More Information


Email: dyetman@brandeis.edu

Douglas Yetman

yetman_photo.png

I was born, bred, and continue to live in New York City, with the exception of a hiatus at the University of Massachusestts-Amherst, where I earned a BA in Philosophy in 2014.  My interests range broadly over metaphysics and the philosophy of language, though in truth I have some (positive) interest in virtually all areas of philosophy. 

In metaphysics, I’m especially interested in questions concerning the ontological status of abstract objects, and the extent to which such objects – be they numbers, propositions, or laws – may admit of reduction to more basic entities. I maintain a strong interest in the philosophy of time, including the presentism/eternalism debate, and particularly whether presentism is in fact vitiated by the absence of suitable truthmakers for sentences concerning past events (given the standard presentist commitments). Lately, I have become interested in issues concerning the nature of modality, and particularly in whether modal statements can ultimately be reduced to more primitive constituents of our ontology. In this vein, I’ve begun to wonder whether there isn’t some “third way” between possibilism and actualism that is both sufficiently robust to ground possible worlds semantics, and which manages to eschew the extravagant ontological commitments of modal possibilism (to say nothing of the technical objections raised against modal fictionalism). In addition to this range of issues, I’m interested in properties, relations, the distinction between intrinsic and extrinsic properties – including whether such a distinction is well-motivated – and causation.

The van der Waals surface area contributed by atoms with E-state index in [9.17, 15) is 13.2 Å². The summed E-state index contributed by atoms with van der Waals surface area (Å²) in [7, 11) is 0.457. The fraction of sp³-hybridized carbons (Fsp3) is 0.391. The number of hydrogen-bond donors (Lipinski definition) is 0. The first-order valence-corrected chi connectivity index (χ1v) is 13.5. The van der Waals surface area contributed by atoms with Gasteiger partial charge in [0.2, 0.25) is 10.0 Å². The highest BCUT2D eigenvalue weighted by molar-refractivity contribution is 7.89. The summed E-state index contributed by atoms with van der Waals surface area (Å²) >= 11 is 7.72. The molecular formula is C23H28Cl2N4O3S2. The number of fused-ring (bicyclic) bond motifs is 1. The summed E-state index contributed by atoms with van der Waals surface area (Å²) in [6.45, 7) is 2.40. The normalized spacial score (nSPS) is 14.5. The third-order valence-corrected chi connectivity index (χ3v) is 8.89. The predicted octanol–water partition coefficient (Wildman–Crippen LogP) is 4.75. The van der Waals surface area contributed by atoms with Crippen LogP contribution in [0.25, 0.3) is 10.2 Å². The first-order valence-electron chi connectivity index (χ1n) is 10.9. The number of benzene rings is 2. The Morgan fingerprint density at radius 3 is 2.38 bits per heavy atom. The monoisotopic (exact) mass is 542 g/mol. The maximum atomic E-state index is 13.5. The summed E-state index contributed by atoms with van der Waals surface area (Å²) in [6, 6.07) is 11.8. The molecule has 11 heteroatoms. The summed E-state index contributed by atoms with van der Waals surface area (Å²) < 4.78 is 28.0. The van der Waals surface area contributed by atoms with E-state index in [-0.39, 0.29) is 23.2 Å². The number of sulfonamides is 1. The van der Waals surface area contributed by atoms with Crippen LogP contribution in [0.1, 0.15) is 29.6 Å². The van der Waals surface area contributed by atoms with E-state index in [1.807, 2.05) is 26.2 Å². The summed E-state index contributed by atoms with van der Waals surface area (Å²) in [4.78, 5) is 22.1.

My interests in the philosophy of language center on the theory of meaning, the theory of reference, and whether one is prior to the other (or indeed whether the two are coextensive). More perspicuously, I’m interested in the extent to which a semantic theory ought to admit of context-sensitivity (and, if so, whether such sensitivity imposes a further ontological cost), as well as whether a semantics for propositional attitudes need be a truth-conditional semantics.

At the intersection of metaphysics and the philosophy of language, I am particularly interested in the nature of propositions – whether they should be understood as structured, whether they ought to be characterized as abstract or concrete objects, and whether they can be reduced to sets without falling prey to Benacerraf-style identification problems. I've lately begun to wonder whether abstract entities could plausibly be the objects of our attitude reports. Beyond this, I've become interested in the relationship between ontology and ideology – both the degree to which our ontological commitments necessitate certain constraints upon our semantics, as well as prospects for – perhaps – crafting indispensability arguments for the acceptance of a particular ontological scheme given semantic desiderata. 

When not philosophizing, I can usually be found reading omnivorously, listening to opera and instrumental classical music, playing quizbowl, eating brunch (whilst trying to attain the highest-ever ratio of drinks imbibed to dollars spent), and lifting heavy objects.